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Calculus II Derivative Help

abrammer12

New member
Joined
Jan 10, 2015
Messages
1
Hello all! Well this is my first post ever, so here it goes. I am taking an online Calculus II class, which leaves me with no one to ask questions for when I get confused. I think I found the solution, but got it rather easily, which makes me want to second guess myself. Any advice or help would be very much appreciated!

Problem: What is the derivative of ln(x+ln x).

My answer: 1/x(x+ln x)

Wow, so simple right? I split the problem into lnx multiplied by ln(ln x) and solved for the derivative. Being a Calculus II course, I am wondering if I was suppose to do more work.


My answer is on the multiple choice answers (which can be a trap!), but the other answers are:


b. x/x+ ln x
c. 1/x+ ln x
d. 1/x+ ln x multiplied by (1 + 1/x)

I hope to be right and questioning for no reason, but we'll see what happens. Thank you so much for the help :D:D:D:D:D:D:D
 

Ishuda

Elite Member
Joined
Jul 30, 2014
Messages
3,345
Hello all! Well this is my first post ever, so here it goes. I am taking an online Calculus II class, which leaves me with no one to ask questions for when I get confused. I think I found the solution, but got it rather easily, which makes me want to second guess myself. Any advice or help would be very much appreciated!

Problem: What is the derivative of ln(x+ln x).

My answer: 1/x(x+ln x)

Wow, so simple right? I split the problem into lnx multiplied by ln(ln x) and solved for the derivative. Being a Calculus II course, I am wondering if I was suppose to do more work.


My answer is on the multiple choice answers (which can be a trap!), but the other answers are:


b. x/x+ ln x
c. 1/x+ ln x
d. 1/x+ ln x multiplied by (1 + 1/x)

I hope to be right and questioning for no reason, but we'll see what happens. Thank you so much for the help :D:D:D:D:D:D:D
(ln(f(x))' = f'(x)/f(x)
You have the 1/f(x) [=1/(x+ln x)] correct but what about that f'(x). What is the derivative of x + ln(x)
 

Jomo

Elite Member
Joined
Dec 30, 2014
Messages
2,767
Hello all! Well this is my first post ever, so here it goes. I am taking an online Calculus II class, which leaves me with no one to ask questions for when I get confused. I think I found the solution, but got it rather easily, which makes me want to second guess myself. Any advice or help would be very much appreciated!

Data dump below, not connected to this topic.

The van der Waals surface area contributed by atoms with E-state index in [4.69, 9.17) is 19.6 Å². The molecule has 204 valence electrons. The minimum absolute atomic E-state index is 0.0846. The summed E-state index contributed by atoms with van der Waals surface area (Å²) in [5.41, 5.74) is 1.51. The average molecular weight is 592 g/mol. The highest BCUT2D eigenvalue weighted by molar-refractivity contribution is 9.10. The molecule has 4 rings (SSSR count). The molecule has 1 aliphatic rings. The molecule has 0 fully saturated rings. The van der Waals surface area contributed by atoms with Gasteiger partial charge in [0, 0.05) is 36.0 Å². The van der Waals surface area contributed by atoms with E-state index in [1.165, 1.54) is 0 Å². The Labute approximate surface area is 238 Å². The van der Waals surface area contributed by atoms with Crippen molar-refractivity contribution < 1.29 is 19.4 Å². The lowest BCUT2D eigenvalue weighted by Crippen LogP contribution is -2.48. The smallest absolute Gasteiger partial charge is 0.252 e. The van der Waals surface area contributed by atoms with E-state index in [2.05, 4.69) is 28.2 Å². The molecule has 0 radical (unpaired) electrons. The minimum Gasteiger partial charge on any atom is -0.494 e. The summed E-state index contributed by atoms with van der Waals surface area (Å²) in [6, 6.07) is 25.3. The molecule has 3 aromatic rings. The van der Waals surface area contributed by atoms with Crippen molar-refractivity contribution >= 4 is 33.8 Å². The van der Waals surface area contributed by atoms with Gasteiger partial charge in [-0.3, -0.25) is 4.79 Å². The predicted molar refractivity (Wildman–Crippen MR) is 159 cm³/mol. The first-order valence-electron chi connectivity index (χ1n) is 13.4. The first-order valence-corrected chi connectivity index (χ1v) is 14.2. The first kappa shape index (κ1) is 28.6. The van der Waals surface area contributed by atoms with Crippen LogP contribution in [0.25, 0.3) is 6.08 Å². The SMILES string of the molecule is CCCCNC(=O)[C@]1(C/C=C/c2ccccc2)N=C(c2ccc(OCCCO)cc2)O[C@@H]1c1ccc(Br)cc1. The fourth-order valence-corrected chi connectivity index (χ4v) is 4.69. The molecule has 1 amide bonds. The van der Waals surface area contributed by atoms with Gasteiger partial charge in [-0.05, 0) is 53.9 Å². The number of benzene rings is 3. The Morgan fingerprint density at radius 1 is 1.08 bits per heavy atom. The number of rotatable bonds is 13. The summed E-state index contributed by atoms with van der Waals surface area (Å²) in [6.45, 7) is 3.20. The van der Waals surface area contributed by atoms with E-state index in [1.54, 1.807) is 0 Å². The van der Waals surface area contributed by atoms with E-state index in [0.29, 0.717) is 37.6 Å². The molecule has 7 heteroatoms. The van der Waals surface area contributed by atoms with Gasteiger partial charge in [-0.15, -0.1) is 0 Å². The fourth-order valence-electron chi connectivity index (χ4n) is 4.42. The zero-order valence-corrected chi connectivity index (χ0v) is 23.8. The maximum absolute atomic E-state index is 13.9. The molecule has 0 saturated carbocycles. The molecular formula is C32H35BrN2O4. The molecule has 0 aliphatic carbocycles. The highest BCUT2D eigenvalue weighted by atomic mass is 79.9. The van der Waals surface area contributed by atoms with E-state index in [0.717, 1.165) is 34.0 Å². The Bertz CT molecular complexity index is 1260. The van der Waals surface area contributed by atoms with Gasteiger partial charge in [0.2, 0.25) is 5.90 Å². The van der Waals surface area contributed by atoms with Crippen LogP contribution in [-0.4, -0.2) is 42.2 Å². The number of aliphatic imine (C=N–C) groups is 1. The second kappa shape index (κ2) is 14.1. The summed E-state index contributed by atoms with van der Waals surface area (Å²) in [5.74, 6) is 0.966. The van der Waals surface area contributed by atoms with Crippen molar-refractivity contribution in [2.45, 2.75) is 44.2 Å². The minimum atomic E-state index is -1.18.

Problem: What is the derivative of ln(x+ln x).

My answer: 1/x(x+ln x)

Wow, so simple right? I split the problem into lnx multiplied by ln(ln x) and solved for the derivative. Being a Calculus II course, I am wondering if I was suppose to do more work.
1st lets suppose that ln(x+ln(x)) = ln(x)*ln(ln(x)). This clearly is a product (even you said that you are multiply these two factor). So to get your answer did you use the product rule?.
When you take the derivative of ln of anything you always get anything'/anyhing. You have ln (x+ln(x)) so the anything is x+ln(x). The answer will be (x+ln(x))'/(x+ln(x)). So all you have to do is figure what what (x+ln(x))' is, divide it by (x+ln(x)) and clean this up.

Now back to the ln rule! ln(A) + ln(B) = ln (AB). BUT ln(x+ln(x)) does not equal ln(x)*ln(ln(x)). That is ln(A+B) is NOT ln(A)*ln(B)

To succeed in Calculus 2 you *must* know calculus 1, trigonometry, pre calculus, college algebra, basic algebra and arithmetic.
 
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Subhotosh Khan

Super Moderator
Staff member
Joined
Jun 18, 2007
Messages
18,089
Hello all! Well this is my first post ever, so here it goes. I am taking an online Calculus II class, which leaves me with no one to ask questions for when I get confused. I think I found the solution, but got it rather easily, which makes me want to second guess myself. Any advice or help would be very much appreciated!

Problem: What is the derivative of ln(x+ln x).

My answer: 1/x(x+ln x)

What you wrote actually translates to........ \(\displaystyle \frac{1}{x} * [x + ln(x)]\)

perhaps you meant:................................ \(\displaystyle \frac{1}{x * [x + ln(x)]}\)

then you should have written:.............
..1/[x(x+ln(x))]

Those
[] are very important!!

Wow, so simple right? I split the problem into lnx multiplied by ln(ln x) and solved for the derivative. Being a Calculus II course, I am wondering if I was suppose to do more work.


My answer is on the multiple choice answers (which can be a trap!), but the other answers are:


b. x/x+ ln x
c. 1/x+ ln x
d. 1/x+ ln x multiplied by (1 + 1/x)

I hope to be right and questioning for no reason, but we'll see what happens. Thank you so much for the help :D:D:D:D:D:D:D
I hope you have figured out the correct answer from other responses.
 

stapel

Super Moderator
Staff member
Joined
Feb 4, 2004
Messages
15,937
1st lets suppose that ln(x+ln(x)) = ln(x)*ln(ln(x)).
Why would one wish to suppose this? The rule for logs is that ln(a*b) = ln(a) + ln(b). It is not true that ln(x + ln(x)) equals ln(x)*ln(ln(x).

Problem: What is the derivative of ln(x+ln x).

My answer: 1/x(x+ln x)

Wow, so simple right? I split the problem into lnx multiplied by ln(ln x)...
Apologies for any confusion about the log rules. You can follow the link (above) for clarification, as needed. However, the "solution" is suggested in the first reply you received. To clarify:

Rather than trying to break the log expression into two terms, try instead to apply the Chain Rule. You have the natural log of something on the "outside"; take the derivative of that. Then multiply that result by the derivative of the "something" (which will be the x + ln(x) sum). What do you get? ;)
 
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